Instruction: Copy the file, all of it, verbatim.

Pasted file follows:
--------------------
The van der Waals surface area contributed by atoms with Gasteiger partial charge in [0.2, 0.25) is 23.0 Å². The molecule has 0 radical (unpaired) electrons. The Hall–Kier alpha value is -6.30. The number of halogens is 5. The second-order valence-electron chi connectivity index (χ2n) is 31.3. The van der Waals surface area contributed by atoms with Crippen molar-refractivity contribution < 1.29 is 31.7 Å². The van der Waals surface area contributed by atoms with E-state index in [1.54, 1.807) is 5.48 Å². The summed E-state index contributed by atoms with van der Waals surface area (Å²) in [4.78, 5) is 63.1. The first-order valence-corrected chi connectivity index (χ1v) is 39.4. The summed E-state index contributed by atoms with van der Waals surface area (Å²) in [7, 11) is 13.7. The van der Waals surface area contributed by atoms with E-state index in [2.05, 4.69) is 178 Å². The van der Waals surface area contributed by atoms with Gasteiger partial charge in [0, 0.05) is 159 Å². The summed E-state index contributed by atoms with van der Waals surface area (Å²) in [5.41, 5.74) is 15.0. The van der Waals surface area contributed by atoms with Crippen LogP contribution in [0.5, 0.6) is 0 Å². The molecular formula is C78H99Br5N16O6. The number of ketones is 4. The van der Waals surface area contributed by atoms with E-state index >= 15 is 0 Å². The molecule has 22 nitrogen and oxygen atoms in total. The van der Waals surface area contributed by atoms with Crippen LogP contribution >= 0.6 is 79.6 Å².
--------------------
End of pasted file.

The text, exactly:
The van der Waals surface area contributed by atoms with Gasteiger partial charge in [0.2, 0.25) is 23.0 Å². The molecule has 0 radical (unpaired) electrons. The Hall–Kier alpha value is -6.30. The number of halogens is 5. The second-order valence-electron chi connectivity index (χ2n) is 31.3. The van der Waals surface area contributed by atoms with Crippen molar-refractivity contribution < 1.29 is 31.7 Å². The van der Waals surface area contributed by atoms with E-state index in [1.54, 1.807) is 5.48 Å². The summed E-state index contributed by atoms with van der Waals surface area (Å²) in [4.78, 5) is 63.1. The first-order valence-corrected chi connectivity index (χ1v) is 39.4. The summed E-state index contributed by atoms with van der Waals surface area (Å²) in [7, 11) is 13.7. The van der Waals surface area contributed by atoms with E-state index in [2.05, 4.69) is 178 Å². The van der Waals surface area contributed by atoms with Gasteiger partial charge in [0, 0.05) is 159 Å². The summed E-state index contributed by atoms with van der Waals surface area (Å²) in [5.41, 5.74) is 15.0. The van der Waals surface area contributed by atoms with Crippen LogP contribution in [0.5, 0.6) is 0 Å². The molecular formula is C78H99Br5N16O6. The number of ketones is 4. The van der Waals surface area contributed by atoms with E-state index >= 15 is 0 Å². The molecule has 22 nitrogen and oxygen atoms in total. The van der Waals surface area contributed by atoms with Crippen LogP contribution >= 0.6 is 79.6 Å².